This is Part 2 of a two-part series exploring online buying behavior in the retail industry
In the last decade alone, the number of retail channels available to consumers has increased astronomically. As multichannel models evolve into omnichannel experiences, the abundance of choice is making it difficult for retailers to retain customers.
To meet this challenge, retailers can retain customers by placing them at the center of their omnichannel experience. Below are 4 strategies to achieve this.
1. Individualize offerings
While there have been fears about downsizing among brick & mortar retail outlets, experts are encouraging a new idea: right-sizing. This involves adapting stores to their exact location, ensuring they are just large enough to hold exactly what local shoppers seek. Retailers can stock exactly what local shoppers are searching for by using advanced business analytics.
Right-sizing is an excellent example of retailers leveraging data to create individualized offerings. To offer this to their customers, retailers must leverage data from each of their channels. An excellent example of retailers tailoring offerings to customers online includes social media retargeting. By capturing data on what customers search for online, retailers can promote sales of similar products in social media ads.
2. Offer attractive in-store experiences
To attract shoppers to stores, retailers must offer experiences they can’t get online. Nike stores are attracting athletes with in-store basketball courts. Tommy Bahama stores are enticing customers with in-store bars.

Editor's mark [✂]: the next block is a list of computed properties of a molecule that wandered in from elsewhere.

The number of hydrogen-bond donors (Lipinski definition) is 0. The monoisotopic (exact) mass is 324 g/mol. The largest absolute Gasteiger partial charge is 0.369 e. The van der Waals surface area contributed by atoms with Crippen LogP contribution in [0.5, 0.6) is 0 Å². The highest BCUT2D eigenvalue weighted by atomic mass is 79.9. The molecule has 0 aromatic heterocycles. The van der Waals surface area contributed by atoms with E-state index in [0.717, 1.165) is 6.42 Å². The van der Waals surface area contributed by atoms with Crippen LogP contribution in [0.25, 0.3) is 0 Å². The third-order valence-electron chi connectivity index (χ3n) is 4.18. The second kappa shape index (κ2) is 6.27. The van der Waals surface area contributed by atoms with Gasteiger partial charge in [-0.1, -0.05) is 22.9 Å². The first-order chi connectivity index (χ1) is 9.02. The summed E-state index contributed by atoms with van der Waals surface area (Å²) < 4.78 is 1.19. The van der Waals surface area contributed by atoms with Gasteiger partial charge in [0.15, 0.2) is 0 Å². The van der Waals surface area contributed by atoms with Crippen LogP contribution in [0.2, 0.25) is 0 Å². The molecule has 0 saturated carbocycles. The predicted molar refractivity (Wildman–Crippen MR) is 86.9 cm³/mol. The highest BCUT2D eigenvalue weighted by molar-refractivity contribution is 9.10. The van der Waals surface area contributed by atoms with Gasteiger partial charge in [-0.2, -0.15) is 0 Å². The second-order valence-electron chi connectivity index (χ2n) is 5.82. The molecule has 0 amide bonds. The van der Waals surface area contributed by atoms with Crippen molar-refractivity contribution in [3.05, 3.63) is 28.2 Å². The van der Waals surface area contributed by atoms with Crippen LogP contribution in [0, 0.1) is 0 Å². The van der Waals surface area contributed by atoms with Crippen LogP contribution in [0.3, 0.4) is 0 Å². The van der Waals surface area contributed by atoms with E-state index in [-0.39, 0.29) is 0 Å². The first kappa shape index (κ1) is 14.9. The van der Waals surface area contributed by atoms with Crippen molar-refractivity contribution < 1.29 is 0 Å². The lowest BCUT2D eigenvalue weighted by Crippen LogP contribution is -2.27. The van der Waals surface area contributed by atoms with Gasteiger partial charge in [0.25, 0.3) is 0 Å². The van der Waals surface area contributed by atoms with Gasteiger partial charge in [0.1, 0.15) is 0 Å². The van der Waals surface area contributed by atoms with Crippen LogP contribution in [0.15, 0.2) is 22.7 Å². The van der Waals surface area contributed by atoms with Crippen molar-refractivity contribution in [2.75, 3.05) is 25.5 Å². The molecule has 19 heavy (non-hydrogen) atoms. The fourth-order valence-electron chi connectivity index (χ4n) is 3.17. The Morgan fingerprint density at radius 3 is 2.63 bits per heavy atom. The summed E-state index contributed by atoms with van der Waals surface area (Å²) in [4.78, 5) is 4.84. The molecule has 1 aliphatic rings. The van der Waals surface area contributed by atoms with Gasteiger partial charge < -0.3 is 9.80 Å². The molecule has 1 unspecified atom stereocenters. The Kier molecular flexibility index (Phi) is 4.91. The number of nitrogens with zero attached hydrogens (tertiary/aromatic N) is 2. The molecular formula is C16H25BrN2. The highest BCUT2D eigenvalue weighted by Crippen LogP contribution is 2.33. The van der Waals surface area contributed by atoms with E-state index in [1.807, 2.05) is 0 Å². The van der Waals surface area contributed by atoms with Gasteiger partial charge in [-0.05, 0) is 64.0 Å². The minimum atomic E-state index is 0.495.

As customers engage with these in-store experiences, retailers must inform them of their latest products. They must put them on the path towards purchasing and offer incentives for following up on their experience online.
3. Convert showroomers into shoppers
Showrooming has traditionally been the greatest threat to brick & mortar. Customers enter a store, browse the items on display, then purchase them online for less. Thankfully, tech-savvy retailers are turning the tables on this trend.
One way retailers are converting customers from showroomers into shoppers is by offering customers mobile checkouts. A staff member with a tablet can approach customers who are browsing goods and ask if they would like to buy them on the spot. This eliminates the deterrent of long lines and can boost sales through assertive selling.
If, however, the customer is unsatisfied with available products, the staff member can show them a digital catalog of offerings in other stores. In-store virtual catalogs like these offer customers an endless aisle. Increasing their selection increases the chance of converting showroomers into customers.
4. Utilise the customer’s location
Your customers can order goods from anywhere, but they can only receive them at home. These fixed customer locations should not be a challenge to retailers, but an asset. By offering customers the convenience of local shopping, retailers can secure their loyalty.
Local brick & mortar outlets are not the only way to offer this convenience. Retailers can also expand their local delivery system. For example, Amazon allows U.S. customers to collect their goods from secure, local Amazon lockers.
As well as expanding delivery systems, the ability to browse local stores from home is essential. By investing in cloud-based ERP, physical outlets can offer customers real-time information on local stock from the comfort of their couch. Numerous grocery stores already offer this convenience, which is why the retail groceries sector had the highest digital experience score in our recent Digital Experience Report.
Evidently, it is an exciting time to be involved in retail. As this traditional industry embraces Industry 4.0, all of us will benefit from customer-centric innovation.
For more insight into the future of retail, see The Mother Of All Retail Fundamentals For 2018 And Beyond.